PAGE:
Ben Valsler

This week, Brian Clegg finds that this compound’s ability to change colour is more than a simple trick of light

Brian Clegg

On the TV quiz show Pointless, science rounds often require contestants to think of elements in certain categories. Favourites on the show, which looks for answers least familiar to a 100 person panel, include artificial elements like lawrencium or flerovium – but there are some natural elements that also tend to escape notice, and one of these is neodymium. This might be because it’s not an element we tend to come across in the home, unless we’ve bought a very strong neodymium magnet, but lasers that use neodymium chloride crop up everywhere from laser eye surgery to the military.

NdCl3 under sunlight (top) and fluorescent light (bottom)

NdCl3 under sunlight (top) and fluorescent light (bottom)

One might suspect neodymium chloride’s interesting optical qualities by looking at it under different light sources: it changes colour when viewed under the sun or under fluorescent light. In sunlight, anyhydrous NdCl3 is mauve, changing to purple as it absorbs water from the air to form a hydrate. (No, I’m not sure what the difference is either, especially as mauve is usually described as a shade of purple – but the implication seems to be that it goes from a pale colour to a richer one, while photographs suggest that the anhydrous form is almost pink.) However, if the clearly purple neodymium chloride hydrate is moved into fluorescent light, it now appears to be a pale lemon yellow. This kind of differential behaviour to the distinctive light wavelength mix in sunlight and fluorescent light suggests a flexibility in photon absorption that might raise an interested eyebrow amongst laser designers.

The compound itself is not particularly easy to produce. Neodymium occurs in low percentages in minerals that also contain a whole range of lanthanide compounds from the same section of the periodic table. A multistage process takes off different compounds to yield neodymium oxide, which is then reacted with either ammonium chloride or hydrochloric acid to reach neodymium chloride.

Despite its interesting optical behaviour, the chloride compound cannot be used directly in lasers. However, it provides neodymium ions to grow crystals for so-called Nd-YAG lasers – that’s neodymium-doped yttrium aluminium garnet lasers. These are the functional successors of the very first laser, the ruby laser, demonstrated by Theodore Maiman in May 1960. Like Maiman’s, the Nd-YAG laser has a solid lasing material.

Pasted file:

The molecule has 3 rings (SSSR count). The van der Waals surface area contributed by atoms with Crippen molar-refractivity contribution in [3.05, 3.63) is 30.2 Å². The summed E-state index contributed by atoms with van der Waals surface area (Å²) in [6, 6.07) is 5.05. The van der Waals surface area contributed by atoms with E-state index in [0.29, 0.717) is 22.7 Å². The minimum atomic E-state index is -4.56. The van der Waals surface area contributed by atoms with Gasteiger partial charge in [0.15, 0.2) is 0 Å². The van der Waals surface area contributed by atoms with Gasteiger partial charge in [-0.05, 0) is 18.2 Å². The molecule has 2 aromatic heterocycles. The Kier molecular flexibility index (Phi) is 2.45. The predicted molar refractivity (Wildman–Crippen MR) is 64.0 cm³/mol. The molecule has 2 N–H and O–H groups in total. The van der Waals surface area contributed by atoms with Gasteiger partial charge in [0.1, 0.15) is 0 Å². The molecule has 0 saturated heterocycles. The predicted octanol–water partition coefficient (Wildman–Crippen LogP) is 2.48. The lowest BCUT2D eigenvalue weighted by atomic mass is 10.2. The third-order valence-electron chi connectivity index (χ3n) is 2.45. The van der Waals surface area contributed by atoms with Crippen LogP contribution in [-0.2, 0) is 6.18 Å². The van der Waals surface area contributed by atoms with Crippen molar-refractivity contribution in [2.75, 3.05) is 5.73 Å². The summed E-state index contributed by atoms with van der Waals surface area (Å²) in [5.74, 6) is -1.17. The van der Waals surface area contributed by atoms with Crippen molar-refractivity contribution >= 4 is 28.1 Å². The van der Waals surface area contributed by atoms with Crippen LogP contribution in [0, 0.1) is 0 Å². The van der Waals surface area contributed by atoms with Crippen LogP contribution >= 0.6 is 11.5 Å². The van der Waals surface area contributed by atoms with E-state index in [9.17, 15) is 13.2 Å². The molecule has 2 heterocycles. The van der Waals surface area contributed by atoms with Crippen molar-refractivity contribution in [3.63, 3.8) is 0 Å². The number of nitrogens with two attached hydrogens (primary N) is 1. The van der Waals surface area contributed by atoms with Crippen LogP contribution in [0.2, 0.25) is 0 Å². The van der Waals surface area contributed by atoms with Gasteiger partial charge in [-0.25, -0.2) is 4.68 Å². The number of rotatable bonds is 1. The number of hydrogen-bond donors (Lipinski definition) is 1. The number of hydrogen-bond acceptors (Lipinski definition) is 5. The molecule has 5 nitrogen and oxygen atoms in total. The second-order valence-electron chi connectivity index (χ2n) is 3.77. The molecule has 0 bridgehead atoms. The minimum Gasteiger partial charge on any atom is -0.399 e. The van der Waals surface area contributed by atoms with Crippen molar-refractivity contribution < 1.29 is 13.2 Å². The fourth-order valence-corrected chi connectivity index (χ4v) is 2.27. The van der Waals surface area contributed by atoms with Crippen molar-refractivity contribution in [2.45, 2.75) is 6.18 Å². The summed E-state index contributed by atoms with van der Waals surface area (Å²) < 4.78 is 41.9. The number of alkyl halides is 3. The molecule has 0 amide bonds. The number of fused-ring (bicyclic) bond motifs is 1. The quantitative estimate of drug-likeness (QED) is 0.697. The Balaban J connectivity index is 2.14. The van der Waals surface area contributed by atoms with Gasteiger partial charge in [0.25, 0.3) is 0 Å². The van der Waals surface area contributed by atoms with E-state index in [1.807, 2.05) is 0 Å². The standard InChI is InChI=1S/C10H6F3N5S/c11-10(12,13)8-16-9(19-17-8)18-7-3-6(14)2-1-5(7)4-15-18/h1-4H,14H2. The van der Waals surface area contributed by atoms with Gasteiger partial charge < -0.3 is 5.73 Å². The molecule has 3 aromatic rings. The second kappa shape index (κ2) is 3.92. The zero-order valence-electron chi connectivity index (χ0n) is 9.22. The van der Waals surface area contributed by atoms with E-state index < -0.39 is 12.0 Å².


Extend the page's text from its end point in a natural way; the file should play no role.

Nd-YAG devices are widely used in medicine, from eye surgery to cosmetic work and cancer cell destruction. They’re used in manufacturing for etching and cutting, and by the military for range finding and target designation. Related neodymium-doped lasers also turn up in green laser pointers.

Laser vision correction surgery

Source: © Shutterstock

Although communication lasers themselves aren’t usually based on Nd-YAG, the optical fibres that carry their light are often doped with neodymium chloride. Doping involves intentionally adding a small amount of a material to another to change its physical properties. Doping optical fibres changes their refractive index, but neodymium chloride provides an active dope, which uses the laser effect to keep a signal travelling through a fibre.

Neodymium chloride is also a source of neodymium metal for magnets and other applications. It’s easier to extract the element from the chloride than the less reactive oxide. And the chloride itself turns up as a catalyst in various polymerisation reactions, most importantly for the industrial production of synthetic rubbers. Neodymium chloride has even ended up in DNA, providing fluorescent markers for geneticists to track the impact of gene manipulation.

The party trick of neodymium chloride changing colour under different light sources may appear trivial, but this contributor to highly useful lasers and a prime source of that super-magnetic metal, proves that appearances can be deceiving.

Ben Valsler

Brian Clegg on neodymium chloride. Next week, Kat Arney returns with a protein called PARP.

Kat Arney

Ignoring the slightly silly name, not only is it a fundamental part of the way in which our bodies protect themselves against cancer, it’s also the key to powerful new treatments for the disease.

Ben Valsler

Join us next week to hear more from Kat. And get in touch if you are curious about any particular compounds. Email or tweet @chemistryworld. I’m Ben Valsler, thanks for listening.